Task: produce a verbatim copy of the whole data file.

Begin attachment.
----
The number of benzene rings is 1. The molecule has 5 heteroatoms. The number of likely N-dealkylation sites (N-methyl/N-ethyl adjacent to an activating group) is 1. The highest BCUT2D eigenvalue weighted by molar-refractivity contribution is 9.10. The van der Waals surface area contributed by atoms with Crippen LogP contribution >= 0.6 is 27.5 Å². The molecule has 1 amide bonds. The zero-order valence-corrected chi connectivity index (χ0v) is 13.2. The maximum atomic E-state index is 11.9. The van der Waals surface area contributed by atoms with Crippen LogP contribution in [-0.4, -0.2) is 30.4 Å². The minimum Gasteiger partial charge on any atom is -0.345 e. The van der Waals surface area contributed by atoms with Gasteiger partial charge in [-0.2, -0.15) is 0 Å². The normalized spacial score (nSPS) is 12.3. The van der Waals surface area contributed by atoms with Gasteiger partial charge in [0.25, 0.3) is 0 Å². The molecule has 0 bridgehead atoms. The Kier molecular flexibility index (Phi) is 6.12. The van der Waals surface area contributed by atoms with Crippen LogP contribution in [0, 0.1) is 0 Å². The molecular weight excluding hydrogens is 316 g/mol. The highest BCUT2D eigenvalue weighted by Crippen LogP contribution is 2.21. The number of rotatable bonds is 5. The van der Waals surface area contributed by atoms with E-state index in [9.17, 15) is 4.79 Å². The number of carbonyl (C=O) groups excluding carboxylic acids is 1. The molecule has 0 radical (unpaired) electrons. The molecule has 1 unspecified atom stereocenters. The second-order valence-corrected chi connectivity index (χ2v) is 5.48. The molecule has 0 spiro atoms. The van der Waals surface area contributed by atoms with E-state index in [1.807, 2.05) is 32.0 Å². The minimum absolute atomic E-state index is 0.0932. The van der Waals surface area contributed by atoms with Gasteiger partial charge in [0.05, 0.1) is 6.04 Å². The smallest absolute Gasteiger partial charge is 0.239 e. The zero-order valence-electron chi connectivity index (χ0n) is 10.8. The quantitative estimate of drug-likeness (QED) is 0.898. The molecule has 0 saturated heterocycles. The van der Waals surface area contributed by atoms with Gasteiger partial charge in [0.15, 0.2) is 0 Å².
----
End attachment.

The number of benzene rings is 1. The molecule has 5 heteroatoms. The number of likely N-dealkylation sites (N-methyl/N-ethyl adjacent to an activating group) is 1. The highest BCUT2D eigenvalue weighted by molar-refractivity contribution is 9.10. The van der Waals surface area contributed by atoms with Crippen LogP contribution >= 0.6 is 27.5 Å². The molecule has 1 amide bonds. The zero-order valence-corrected chi connectivity index (χ0v) is 13.2. The maximum atomic E-state index is 11.9. The van der Waals surface area contributed by atoms with Crippen LogP contribution in [-0.4, -0.2) is 30.4 Å². The minimum Gasteiger partial charge on any atom is -0.345 e. The van der Waals surface area contributed by atoms with Gasteiger partial charge in [-0.2, -0.15) is 0 Å². The normalized spacial score (nSPS) is 12.3. The van der Waals surface area contributed by atoms with Gasteiger partial charge in [0.25, 0.3) is 0 Å². The molecule has 0 bridgehead atoms. The Kier molecular flexibility index (Phi) is 6.12. The van der Waals surface area contributed by atoms with Crippen LogP contribution in [0, 0.1) is 0 Å². The molecular weight excluding hydrogens is 316 g/mol. The highest BCUT2D eigenvalue weighted by Crippen LogP contribution is 2.21. The number of rotatable bonds is 5. The van der Waals surface area contributed by atoms with E-state index in [9.17, 15) is 4.79 Å². The number of carbonyl (C=O) groups excluding carboxylic acids is 1. The molecule has 0 radical (unpaired) electrons. The molecule has 1 unspecified atom stereocenters. The second-order valence-corrected chi connectivity index (χ2v) is 5.48. The molecule has 0 spiro atoms. The van der Waals surface area contributed by atoms with E-state index in [1.807, 2.05) is 32.0 Å². The minimum absolute atomic E-state index is 0.0932. The van der Waals surface area contributed by atoms with Gasteiger partial charge in [0.05, 0.1) is 6.04 Å². The smallest absolute Gasteiger partial charge is 0.239 e. The zero-order valence-electron chi connectivity index (χ0n) is 10.8. The quantitative estimate of drug-likeness (QED) is 0.898. The molecule has 0 saturated heterocycles. The van der Waals surface area contributed by atoms with Gasteiger partial charge in [0.15, 0.2) is 0 Å².